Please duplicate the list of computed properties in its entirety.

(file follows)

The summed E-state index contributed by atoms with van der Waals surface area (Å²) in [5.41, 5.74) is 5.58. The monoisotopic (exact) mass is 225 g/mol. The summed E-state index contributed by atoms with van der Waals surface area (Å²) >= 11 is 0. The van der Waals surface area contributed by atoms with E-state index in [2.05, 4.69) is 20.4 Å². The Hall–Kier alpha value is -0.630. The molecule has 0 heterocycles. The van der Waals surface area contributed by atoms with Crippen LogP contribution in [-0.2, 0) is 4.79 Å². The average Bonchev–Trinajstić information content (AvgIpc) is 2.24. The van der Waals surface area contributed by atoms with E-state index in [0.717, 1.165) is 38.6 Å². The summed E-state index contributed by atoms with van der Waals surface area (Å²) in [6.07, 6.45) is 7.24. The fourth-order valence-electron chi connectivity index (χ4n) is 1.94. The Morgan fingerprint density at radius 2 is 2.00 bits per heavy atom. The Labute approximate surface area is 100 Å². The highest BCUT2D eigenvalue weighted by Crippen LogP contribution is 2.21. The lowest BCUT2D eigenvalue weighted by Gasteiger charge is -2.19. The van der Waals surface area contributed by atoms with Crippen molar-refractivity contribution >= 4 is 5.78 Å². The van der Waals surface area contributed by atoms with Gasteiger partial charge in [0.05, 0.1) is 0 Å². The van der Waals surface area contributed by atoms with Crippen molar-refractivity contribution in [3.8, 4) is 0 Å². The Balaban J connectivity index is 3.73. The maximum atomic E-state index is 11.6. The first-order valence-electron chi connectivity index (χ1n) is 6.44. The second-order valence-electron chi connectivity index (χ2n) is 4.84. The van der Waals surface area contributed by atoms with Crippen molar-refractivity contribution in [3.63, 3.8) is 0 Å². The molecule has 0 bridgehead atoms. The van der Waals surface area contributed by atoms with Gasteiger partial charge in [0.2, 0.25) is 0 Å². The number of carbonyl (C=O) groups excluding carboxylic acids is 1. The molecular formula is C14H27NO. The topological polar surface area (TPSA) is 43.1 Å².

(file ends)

The summed E-state index contributed by atoms with van der Waals surface area (Å²) in [5.41, 5.74) is 5.58. The monoisotopic (exact) mass is 225 g/mol. The summed E-state index contributed by atoms with van der Waals surface area (Å²) >= 11 is 0. The van der Waals surface area contributed by atoms with E-state index in [2.05, 4.69) is 20.4 Å². The Hall–Kier alpha value is -0.630. The molecule has 0 heterocycles. The van der Waals surface area contributed by atoms with Crippen LogP contribution in [-0.2, 0) is 4.79 Å². The average Bonchev–Trinajstić information content (AvgIpc) is 2.24. The van der Waals surface area contributed by atoms with E-state index in [0.717, 1.165) is 38.6 Å². The summed E-state index contributed by atoms with van der Waals surface area (Å²) in [6.07, 6.45) is 7.24. The fourth-order valence-electron chi connectivity index (χ4n) is 1.94. The Morgan fingerprint density at radius 2 is 2.00 bits per heavy atom. The Labute approximate surface area is 100 Å². The highest BCUT2D eigenvalue weighted by Crippen LogP contribution is 2.21. The lowest BCUT2D eigenvalue weighted by Gasteiger charge is -2.19. The van der Waals surface area contributed by atoms with Crippen molar-refractivity contribution >= 4 is 5.78 Å². The van der Waals surface area contributed by atoms with Gasteiger partial charge in [0.05, 0.1) is 0 Å². The van der Waals surface area contributed by atoms with Crippen molar-refractivity contribution in [3.8, 4) is 0 Å². The Balaban J connectivity index is 3.73. The maximum atomic E-state index is 11.6. The first-order valence-electron chi connectivity index (χ1n) is 6.44. The second-order valence-electron chi connectivity index (χ2n) is 4.84. The van der Waals surface area contributed by atoms with Crippen molar-refractivity contribution in [3.63, 3.8) is 0 Å². The molecule has 0 bridgehead atoms. The van der Waals surface area contributed by atoms with Gasteiger partial charge in [0.2, 0.25) is 0 Å². The number of carbonyl (C=O) groups excluding carboxylic acids is 1. The molecular formula is C14H27NO. The topological polar surface area (TPSA) is 43.1 Å².